LIVE: Rain on a Conga Drum: The Songs of Townes Van Zandt @ Caffe Lena, 3/4/17
Review by Steven Stock
This tribute concert to legendary troubadour Townes Van Zandt was held three days prior to what would have been his 73rd birthday. Sadly, Van Zandt didn’t even make it to age 53, dying of cardiac arrhythmia on January 1, 1997, 44 years to the day after his idol Hank Williams. It doesn’t appear that Townes’ ghost made it to the concert either: the joint didn’t come close to running out of booze, and none of the lovely ladies in attendance ditched their respectable dates to take home a lanky, dark-haired, dashing stranger.
His songs live on, as do a litany of tall tales, plausible stories and unprintable jokes. A contradictory character, Van Zandt could be clinically depressed or irresistibly charming, withdrawing to indulge multiple addictions or stepping out as the life of the party. A near-capacity crowd at the refurbished Caffe Lena was given glimpses of all these facets and more, courtesy of the evening’s host Michael Eck, John & Orion Kribs, Cloud Lifter, The Sea The Sea and Van Zandt biographer John Kruth.
Eck performed a song with each line-up before turning the stage over to them, a device that proved effective in lending some continuity and coherence to the proceedings. Eck and the father-and-son Kribs duo opened with a lovely version of “Tecumseh Valley,” then Kruth on harmonica joined the trio for an ebullient (blue)grassed-up version of “White Freight Liner Blues.” The crowd sang along during the chorus of “Pancho and Lefty” transforming this outlaw country staple into something of a hymnal. The Kribs’ set concluded with “Waitin’ Around to Die” and “None But the Rain.”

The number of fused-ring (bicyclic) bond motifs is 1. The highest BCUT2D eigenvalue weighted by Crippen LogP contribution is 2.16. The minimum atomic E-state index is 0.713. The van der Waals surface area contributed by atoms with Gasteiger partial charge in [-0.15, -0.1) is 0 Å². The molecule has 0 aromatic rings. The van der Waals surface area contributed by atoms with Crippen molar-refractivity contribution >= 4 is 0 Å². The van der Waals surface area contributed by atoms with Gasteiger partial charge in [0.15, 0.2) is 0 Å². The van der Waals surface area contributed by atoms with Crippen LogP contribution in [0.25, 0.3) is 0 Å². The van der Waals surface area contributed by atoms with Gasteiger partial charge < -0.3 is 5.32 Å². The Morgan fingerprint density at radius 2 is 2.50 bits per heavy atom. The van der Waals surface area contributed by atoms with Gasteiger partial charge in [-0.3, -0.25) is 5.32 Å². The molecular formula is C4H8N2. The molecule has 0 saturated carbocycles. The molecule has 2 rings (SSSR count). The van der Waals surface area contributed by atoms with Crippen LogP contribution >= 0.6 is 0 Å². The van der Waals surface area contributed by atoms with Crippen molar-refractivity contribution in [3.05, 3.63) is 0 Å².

Next up was Cloud Lifter, a trio that sounded simply spectacular. After years of listening to Townes’ songs on guitars hearing Chris Carey’s piano arrangements was refreshing and revelatory, while James Gascoyne’s upright bass resounded through Caffe Lena like thunder in a canyon. Though just a trio, Cloud Lifter conjured a majestic grandeur reminiscent of Nick Cave or Tindersticks as they reinvented “Buckskin Stallion,” “Lungs,” “Snow Don’t Fall,” “No Place To Fall” and “Loretta.”
The Sea The Sea are a husband-wife duo who create some of the loveliest harmonies since Gram Parsons nodded off this mortal coil at Joshua Tree, leaving Emmylou Harris and the rest of us behind. “I’ll Be Here in the Morning” was Eck’s most affecting contribution of the evening, and The Sea The Sea followed with sublime renditions of “Don’t Take It Too Bad,” “Nothin’,” “The Rake” and the breathtakingly gorgeous “If I Needed You.”
Townes’ biographer John Kruth closed the set with a mixed bag of readings and performances. His own tune “Nobody’s Safe” was the evening’s only misstep, failing to match the caliber of Van Zandt’s songs, and it was a little disconcerting to see Kruth’s carefully-placed bookmarks fluttering to the stage as he read. Fortunately, he’s a very engaging raconteur, and the liveliness of his readings more than compensated for an occasional loss of momentum. All in all it was a very enjoyable evening filled with lovely new renditions of classic songs.